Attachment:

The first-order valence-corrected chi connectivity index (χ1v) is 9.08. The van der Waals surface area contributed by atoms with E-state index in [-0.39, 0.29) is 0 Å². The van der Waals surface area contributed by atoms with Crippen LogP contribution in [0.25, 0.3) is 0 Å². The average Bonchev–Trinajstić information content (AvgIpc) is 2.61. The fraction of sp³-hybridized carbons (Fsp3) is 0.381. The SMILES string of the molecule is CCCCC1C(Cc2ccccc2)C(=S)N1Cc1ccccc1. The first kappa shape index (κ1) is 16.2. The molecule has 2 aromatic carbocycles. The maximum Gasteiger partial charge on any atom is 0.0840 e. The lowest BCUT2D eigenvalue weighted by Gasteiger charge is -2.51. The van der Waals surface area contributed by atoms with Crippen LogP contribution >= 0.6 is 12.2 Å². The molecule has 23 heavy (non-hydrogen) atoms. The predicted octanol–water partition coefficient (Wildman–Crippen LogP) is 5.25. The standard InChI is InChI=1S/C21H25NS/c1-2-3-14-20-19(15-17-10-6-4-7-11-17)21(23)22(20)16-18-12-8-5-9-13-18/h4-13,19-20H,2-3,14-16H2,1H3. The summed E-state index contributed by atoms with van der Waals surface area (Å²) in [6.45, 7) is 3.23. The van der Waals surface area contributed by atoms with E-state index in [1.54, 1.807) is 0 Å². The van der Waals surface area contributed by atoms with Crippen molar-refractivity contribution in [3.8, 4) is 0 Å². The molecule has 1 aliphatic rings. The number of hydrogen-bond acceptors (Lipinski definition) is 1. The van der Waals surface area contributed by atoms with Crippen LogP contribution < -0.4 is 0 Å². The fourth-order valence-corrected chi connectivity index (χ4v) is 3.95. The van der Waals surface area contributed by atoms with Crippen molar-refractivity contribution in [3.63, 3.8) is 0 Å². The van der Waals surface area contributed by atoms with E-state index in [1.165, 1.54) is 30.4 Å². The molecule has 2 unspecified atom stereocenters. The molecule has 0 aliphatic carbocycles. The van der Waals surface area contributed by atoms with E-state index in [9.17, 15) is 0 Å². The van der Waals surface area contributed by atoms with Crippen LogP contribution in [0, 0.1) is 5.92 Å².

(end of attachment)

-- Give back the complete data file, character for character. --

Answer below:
The first-order valence-corrected chi connectivity index (χ1v) is 9.08. The van der Waals surface area contributed by atoms with E-state index in [-0.39, 0.29) is 0 Å². The van der Waals surface area contributed by atoms with Crippen LogP contribution in [0.25, 0.3) is 0 Å². The average Bonchev–Trinajstić information content (AvgIpc) is 2.61. The fraction of sp³-hybridized carbons (Fsp3) is 0.381. The SMILES string of the molecule is CCCCC1C(Cc2ccccc2)C(=S)N1Cc1ccccc1. The first kappa shape index (κ1) is 16.2. The molecule has 2 aromatic carbocycles. The maximum Gasteiger partial charge on any atom is 0.0840 e. The lowest BCUT2D eigenvalue weighted by Gasteiger charge is -2.51. The van der Waals surface area contributed by atoms with Crippen LogP contribution >= 0.6 is 12.2 Å². The molecule has 23 heavy (non-hydrogen) atoms. The predicted octanol–water partition coefficient (Wildman–Crippen LogP) is 5.25. The standard InChI is InChI=1S/C21H25NS/c1-2-3-14-20-19(15-17-10-6-4-7-11-17)21(23)22(20)16-18-12-8-5-9-13-18/h4-13,19-20H,2-3,14-16H2,1H3. The summed E-state index contributed by atoms with van der Waals surface area (Å²) in [6.45, 7) is 3.23. The van der Waals surface area contributed by atoms with E-state index in [1.54, 1.807) is 0 Å². The van der Waals surface area contributed by atoms with Crippen molar-refractivity contribution in [3.8, 4) is 0 Å². The molecule has 1 aliphatic rings. The number of hydrogen-bond acceptors (Lipinski definition) is 1. The van der Waals surface area contributed by atoms with Crippen LogP contribution < -0.4 is 0 Å². The fourth-order valence-corrected chi connectivity index (χ4v) is 3.95. The van der Waals surface area contributed by atoms with Crippen molar-refractivity contribution in [3.63, 3.8) is 0 Å². The van der Waals surface area contributed by atoms with E-state index in [1.165, 1.54) is 30.4 Å². The molecule has 2 unspecified atom stereocenters. The molecule has 0 aliphatic carbocycles. The van der Waals surface area contributed by atoms with E-state index in [9.17, 15) is 0 Å². The van der Waals surface area contributed by atoms with Crippen LogP contribution in [0, 0.1) is 5.92 Å².